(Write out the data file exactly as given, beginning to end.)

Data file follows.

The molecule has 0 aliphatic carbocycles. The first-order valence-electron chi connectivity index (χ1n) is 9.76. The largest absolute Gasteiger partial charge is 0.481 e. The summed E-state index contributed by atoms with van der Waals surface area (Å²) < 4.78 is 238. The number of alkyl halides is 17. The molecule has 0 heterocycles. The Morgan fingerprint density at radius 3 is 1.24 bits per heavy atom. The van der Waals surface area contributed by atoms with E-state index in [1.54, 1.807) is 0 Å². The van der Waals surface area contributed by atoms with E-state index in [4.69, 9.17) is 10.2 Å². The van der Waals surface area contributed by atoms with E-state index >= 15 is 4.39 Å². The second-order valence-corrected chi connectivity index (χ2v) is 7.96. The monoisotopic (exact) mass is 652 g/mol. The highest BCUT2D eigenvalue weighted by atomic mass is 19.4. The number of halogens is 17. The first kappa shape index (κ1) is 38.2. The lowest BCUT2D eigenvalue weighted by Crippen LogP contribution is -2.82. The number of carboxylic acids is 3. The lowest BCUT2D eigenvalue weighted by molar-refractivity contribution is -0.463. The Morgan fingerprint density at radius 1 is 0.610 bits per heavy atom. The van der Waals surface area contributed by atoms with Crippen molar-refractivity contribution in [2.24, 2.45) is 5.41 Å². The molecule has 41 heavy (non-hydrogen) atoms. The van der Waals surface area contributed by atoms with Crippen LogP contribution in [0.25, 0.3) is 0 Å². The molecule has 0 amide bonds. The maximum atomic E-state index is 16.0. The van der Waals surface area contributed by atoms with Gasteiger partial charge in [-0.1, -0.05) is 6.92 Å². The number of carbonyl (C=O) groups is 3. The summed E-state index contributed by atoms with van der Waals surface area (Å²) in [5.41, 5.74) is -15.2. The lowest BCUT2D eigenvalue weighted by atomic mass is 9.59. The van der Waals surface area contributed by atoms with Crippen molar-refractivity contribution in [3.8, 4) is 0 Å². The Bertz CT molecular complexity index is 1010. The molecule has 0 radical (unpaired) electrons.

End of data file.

The molecule has 0 aliphatic carbocycles. The first-order valence-electron chi connectivity index (χ1n) is 9.76. The largest absolute Gasteiger partial charge is 0.481 e. The summed E-state index contributed by atoms with van der Waals surface area (Å²) < 4.78 is 238. The number of alkyl halides is 17. The molecule has 0 heterocycles. The Morgan fingerprint density at radius 3 is 1.24 bits per heavy atom. The van der Waals surface area contributed by atoms with E-state index in [1.54, 1.807) is 0 Å². The van der Waals surface area contributed by atoms with E-state index in [4.69, 9.17) is 10.2 Å². The van der Waals surface area contributed by atoms with E-state index >= 15 is 4.39 Å². The second-order valence-corrected chi connectivity index (χ2v) is 7.96. The monoisotopic (exact) mass is 652 g/mol. The highest BCUT2D eigenvalue weighted by atomic mass is 19.4. The number of halogens is 17. The first kappa shape index (κ1) is 38.2. The lowest BCUT2D eigenvalue weighted by Crippen LogP contribution is -2.82. The number of carboxylic acids is 3. The lowest BCUT2D eigenvalue weighted by molar-refractivity contribution is -0.463. The Morgan fingerprint density at radius 1 is 0.610 bits per heavy atom. The van der Waals surface area contributed by atoms with Crippen molar-refractivity contribution in [2.24, 2.45) is 5.41 Å². The molecule has 41 heavy (non-hydrogen) atoms. The van der Waals surface area contributed by atoms with Crippen LogP contribution in [0.25, 0.3) is 0 Å². The molecule has 0 amide bonds. The maximum atomic E-state index is 16.0. The van der Waals surface area contributed by atoms with Gasteiger partial charge in [-0.1, -0.05) is 6.92 Å². The number of carbonyl (C=O) groups is 3. The summed E-state index contributed by atoms with van der Waals surface area (Å²) in [5.41, 5.74) is -15.2. The lowest BCUT2D eigenvalue weighted by atomic mass is 9.59. The van der Waals surface area contributed by atoms with Crippen molar-refractivity contribution in [3.8, 4) is 0 Å². The Bertz CT molecular complexity index is 1010. The molecule has 0 radical (unpaired) electrons.